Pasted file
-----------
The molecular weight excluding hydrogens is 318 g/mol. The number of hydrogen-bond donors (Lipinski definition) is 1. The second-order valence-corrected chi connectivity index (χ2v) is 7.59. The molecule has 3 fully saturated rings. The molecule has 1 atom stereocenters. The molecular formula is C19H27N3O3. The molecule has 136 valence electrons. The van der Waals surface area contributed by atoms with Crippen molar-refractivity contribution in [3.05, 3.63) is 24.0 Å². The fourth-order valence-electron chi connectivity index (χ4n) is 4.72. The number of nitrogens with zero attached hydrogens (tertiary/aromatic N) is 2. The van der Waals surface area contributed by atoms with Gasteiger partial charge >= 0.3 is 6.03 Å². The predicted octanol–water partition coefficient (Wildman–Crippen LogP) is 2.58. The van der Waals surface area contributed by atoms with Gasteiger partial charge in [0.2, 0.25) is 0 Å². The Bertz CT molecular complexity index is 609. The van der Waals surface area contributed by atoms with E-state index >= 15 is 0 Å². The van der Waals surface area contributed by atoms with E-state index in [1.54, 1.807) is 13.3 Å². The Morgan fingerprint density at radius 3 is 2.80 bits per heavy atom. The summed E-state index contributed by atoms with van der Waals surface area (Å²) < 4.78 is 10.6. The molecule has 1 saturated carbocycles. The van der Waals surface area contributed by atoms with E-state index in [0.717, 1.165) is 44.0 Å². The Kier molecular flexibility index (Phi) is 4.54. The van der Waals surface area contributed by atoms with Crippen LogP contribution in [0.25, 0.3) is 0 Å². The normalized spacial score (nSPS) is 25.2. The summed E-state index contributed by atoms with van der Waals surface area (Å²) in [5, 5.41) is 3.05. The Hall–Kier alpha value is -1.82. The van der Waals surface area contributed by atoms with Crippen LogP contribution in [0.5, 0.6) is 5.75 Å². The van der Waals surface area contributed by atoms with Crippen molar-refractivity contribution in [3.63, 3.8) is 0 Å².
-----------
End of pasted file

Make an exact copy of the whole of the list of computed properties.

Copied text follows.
The molecular weight excluding hydrogens is 318 g/mol. The number of hydrogen-bond donors (Lipinski definition) is 1. The second-order valence-corrected chi connectivity index (χ2v) is 7.59. The molecule has 3 fully saturated rings. The molecule has 1 atom stereocenters. The molecular formula is C19H27N3O3. The molecule has 136 valence electrons. The van der Waals surface area contributed by atoms with Crippen molar-refractivity contribution in [3.05, 3.63) is 24.0 Å². The fourth-order valence-electron chi connectivity index (χ4n) is 4.72. The number of nitrogens with zero attached hydrogens (tertiary/aromatic N) is 2. The van der Waals surface area contributed by atoms with Gasteiger partial charge >= 0.3 is 6.03 Å². The predicted octanol–water partition coefficient (Wildman–Crippen LogP) is 2.58. The van der Waals surface area contributed by atoms with Gasteiger partial charge in [0.2, 0.25) is 0 Å². The Bertz CT molecular complexity index is 609. The van der Waals surface area contributed by atoms with E-state index >= 15 is 0 Å². The van der Waals surface area contributed by atoms with E-state index in [1.54, 1.807) is 13.3 Å². The Morgan fingerprint density at radius 3 is 2.80 bits per heavy atom. The summed E-state index contributed by atoms with van der Waals surface area (Å²) < 4.78 is 10.6. The molecule has 1 saturated carbocycles. The van der Waals surface area contributed by atoms with E-state index in [0.717, 1.165) is 44.0 Å². The Kier molecular flexibility index (Phi) is 4.54. The van der Waals surface area contributed by atoms with Crippen LogP contribution in [0.25, 0.3) is 0 Å². The normalized spacial score (nSPS) is 25.2. The summed E-state index contributed by atoms with van der Waals surface area (Å²) in [5, 5.41) is 3.05. The Hall–Kier alpha value is -1.82. The van der Waals surface area contributed by atoms with Crippen LogP contribution in [0.5, 0.6) is 5.75 Å². The van der Waals surface area contributed by atoms with Crippen molar-refractivity contribution in [3.63, 3.8) is 0 Å².